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Green Violet, Eastern Greenviolet - Hybanthus concolor


Family: Violaceae - Violet family Genus Common Name: Green Violet Native Status: NativeDicot Perennial Herb
Hybanthus concolor - Green Violet, Eastern Greenviolet. USDA lists 4 species of Hybanthus in the United States. Two are found in only a single state (H. attenuatus in Arizona, and H. linearifolius in Florida). H. verticillatus (Babyslippers) is found in six mid- to southwestern states. The species here, photographed in Georgia, has the widest distribution, being found in most of the eastern half of the United States. It is also found in Ontario, Canada.

Another species, H. parviflorus, is not native to the United States but was found in Georgia in 1998 and identified as that Argentinian species; this species was also found in New Jersey in the 19th century, but has not been identified there since. There are many other species worldwide in the Hybanthus genus, but there is consideration to splitting Hybanthus into two genera - Hybanthus with only a few species (H. concolor remaining) and a much larger genus, Pombalia.

Hybanthus concolor is classified as follows: Connecticut - Special Concern, Florida - Endangered, Iowa - Threatened, New Jersey - Endangered.

Found in:
AL, AR, CT, DC, DE, FL, GA, IA, IL, IN, KS, KY, MD, MI, MO, MS, NC, NJ, NY, OH, OK, PA, SC, TN, VA, VT, WI, WV

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Hybanthus concolor

Distribution of Hybanthus concolor in the United States and Canada:
USDA Plants Distribution Map temporarily unavailable.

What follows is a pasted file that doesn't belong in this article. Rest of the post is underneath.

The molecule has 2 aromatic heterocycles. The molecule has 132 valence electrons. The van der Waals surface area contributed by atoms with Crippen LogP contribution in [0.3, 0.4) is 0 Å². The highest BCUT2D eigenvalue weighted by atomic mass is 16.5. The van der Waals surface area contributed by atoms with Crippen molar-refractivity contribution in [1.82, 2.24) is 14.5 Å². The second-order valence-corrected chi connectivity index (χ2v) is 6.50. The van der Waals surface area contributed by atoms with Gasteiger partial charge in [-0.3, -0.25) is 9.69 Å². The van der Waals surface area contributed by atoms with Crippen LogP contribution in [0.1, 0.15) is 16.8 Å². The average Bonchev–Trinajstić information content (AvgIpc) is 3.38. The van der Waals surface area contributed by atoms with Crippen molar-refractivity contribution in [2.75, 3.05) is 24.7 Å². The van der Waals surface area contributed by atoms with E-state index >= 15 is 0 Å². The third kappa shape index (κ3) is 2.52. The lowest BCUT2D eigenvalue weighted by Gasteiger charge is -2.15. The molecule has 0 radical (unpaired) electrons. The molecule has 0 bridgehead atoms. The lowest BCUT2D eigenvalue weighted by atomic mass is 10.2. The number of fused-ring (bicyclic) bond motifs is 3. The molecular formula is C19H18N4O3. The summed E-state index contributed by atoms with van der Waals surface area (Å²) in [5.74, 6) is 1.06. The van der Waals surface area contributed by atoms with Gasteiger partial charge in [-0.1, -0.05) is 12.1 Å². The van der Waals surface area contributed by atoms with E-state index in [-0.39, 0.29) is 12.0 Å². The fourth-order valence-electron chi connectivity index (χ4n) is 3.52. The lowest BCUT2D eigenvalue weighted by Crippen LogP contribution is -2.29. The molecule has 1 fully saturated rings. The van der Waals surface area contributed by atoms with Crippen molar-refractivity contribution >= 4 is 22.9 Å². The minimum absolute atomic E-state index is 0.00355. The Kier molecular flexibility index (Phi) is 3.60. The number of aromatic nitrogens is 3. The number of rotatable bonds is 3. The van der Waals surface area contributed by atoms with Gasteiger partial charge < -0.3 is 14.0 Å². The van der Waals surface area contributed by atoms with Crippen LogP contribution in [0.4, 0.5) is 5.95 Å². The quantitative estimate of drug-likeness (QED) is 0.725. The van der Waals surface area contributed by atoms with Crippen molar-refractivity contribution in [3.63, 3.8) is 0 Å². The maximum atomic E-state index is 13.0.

Blue=Native; Grey=Introduced

Map from USDA Plants Database:
USDA, NRCS. 2017. The PLANTS Database (http://plants.usda.gov, 11 Dec 2017). National Plant Data Team, Greensboro, NC 27401-4901 USA.

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Site: Blue Hole Area, Pigeon Mountain East, Walker County, GA Date: 2010-April-08Photographer: Gerald C. Williamson
Nikon D60
Tamron SP 90MM f/2.8 AF Macro
There may be one to several flowers in the leaf axils of the Green Violet plant.
Hybanthus concolor

Site: The Pocket at Pigeon Mountain, Walker County, GA Date: 2013-May-07Photographer: Gerald C Williamson
Nikon D7000
Tamron SP 90MM f/2.8 AF Macro
The axillary flowers of Green Violet have 5 pale green sepals and 5 pale green petals. The sepals are usually distinctly separated from the petals. One of the 5 petals (the one in the back in this photo) is larger and somewhat lobed, similar to most other members of Violaceae.
Click on the photo for a larger image
Hybanthus concolor

Site: The Pocket at Pigeon Mountain, Walker County, GA Date: 2013-May-07Photographer: Gerald C Williamson
Nikon D7000
Tamron SP 90MM f/2.8 AF Macro
Green Violet is certainly not a showy plant, carrying its small green flowers under the cover of a green, leafy plant. The plant grows among other understory plants in rich, moist forests.
Click on the photo for a larger image
Hybanthus concolor

Site: The Pocket at Pigeon Mountain, Walker County, GA Date: 2013-May-07Photographer: Gerald C Williamson
Nikon D7000
The leaves of Hybanthus concolor are alternate along the somewhat hairy stem, with the small flowers growing on relatively long pedicels in the leaf axils.
Click on the photo for a larger image
Hybanthus concolor

Site: The Pocket at Pigeon Mountain, Walker County, GA Date: 2013-May-07Photographer: Gerald C Williamson
Nikon D7000
The leaves of Hybanthus concolor are up to 6 inches long with an acute tip. They are usually entire, but may occasionally have a few teeth. What may look at first glance as fine serration along the margin is actually a hairy margin.
Click on the photo for a larger image
Hybanthus concolor

References used for identification and information:

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All content except USDA Plants Database map Copyright Gerald C. Williamson 2017
Photographs Copyright owned by the named photographer